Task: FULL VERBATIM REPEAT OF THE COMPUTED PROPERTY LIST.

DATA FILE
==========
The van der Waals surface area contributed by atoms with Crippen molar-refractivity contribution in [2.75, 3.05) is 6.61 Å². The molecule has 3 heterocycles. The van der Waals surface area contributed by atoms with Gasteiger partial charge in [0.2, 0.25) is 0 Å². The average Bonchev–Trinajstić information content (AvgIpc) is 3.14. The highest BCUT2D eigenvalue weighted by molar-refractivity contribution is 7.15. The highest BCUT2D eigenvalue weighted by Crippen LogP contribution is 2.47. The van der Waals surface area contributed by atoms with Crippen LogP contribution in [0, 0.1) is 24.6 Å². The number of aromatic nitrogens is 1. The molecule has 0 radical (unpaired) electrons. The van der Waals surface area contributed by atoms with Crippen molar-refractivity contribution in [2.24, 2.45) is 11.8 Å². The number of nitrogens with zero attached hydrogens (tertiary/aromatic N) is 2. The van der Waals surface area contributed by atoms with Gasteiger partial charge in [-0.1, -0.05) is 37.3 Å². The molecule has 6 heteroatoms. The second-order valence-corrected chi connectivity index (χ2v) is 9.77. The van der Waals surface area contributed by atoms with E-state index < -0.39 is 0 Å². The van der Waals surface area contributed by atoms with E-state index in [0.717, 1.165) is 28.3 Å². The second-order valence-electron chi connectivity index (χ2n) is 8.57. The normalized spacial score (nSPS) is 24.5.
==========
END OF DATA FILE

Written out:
The van der Waals surface area contributed by atoms with Crippen molar-refractivity contribution in [2.75, 3.05) is 6.61 Å². The molecule has 3 heterocycles. The van der Waals surface area contributed by atoms with Gasteiger partial charge in [0.2, 0.25) is 0 Å². The average Bonchev–Trinajstić information content (AvgIpc) is 3.14. The highest BCUT2D eigenvalue weighted by molar-refractivity contribution is 7.15. The highest BCUT2D eigenvalue weighted by Crippen LogP contribution is 2.47. The van der Waals surface area contributed by atoms with Crippen LogP contribution in [0, 0.1) is 24.6 Å². The number of aromatic nitrogens is 1. The molecule has 0 radical (unpaired) electrons. The van der Waals surface area contributed by atoms with Crippen molar-refractivity contribution in [2.24, 2.45) is 11.8 Å². The number of nitrogens with zero attached hydrogens (tertiary/aromatic N) is 2. The van der Waals surface area contributed by atoms with Gasteiger partial charge in [-0.1, -0.05) is 37.3 Å². The molecule has 6 heteroatoms. The second-order valence-corrected chi connectivity index (χ2v) is 9.77. The van der Waals surface area contributed by atoms with E-state index < -0.39 is 0 Å². The van der Waals surface area contributed by atoms with E-state index in [0.717, 1.165) is 28.3 Å². The second-order valence-electron chi connectivity index (χ2n) is 8.57. The normalized spacial score (nSPS) is 24.5.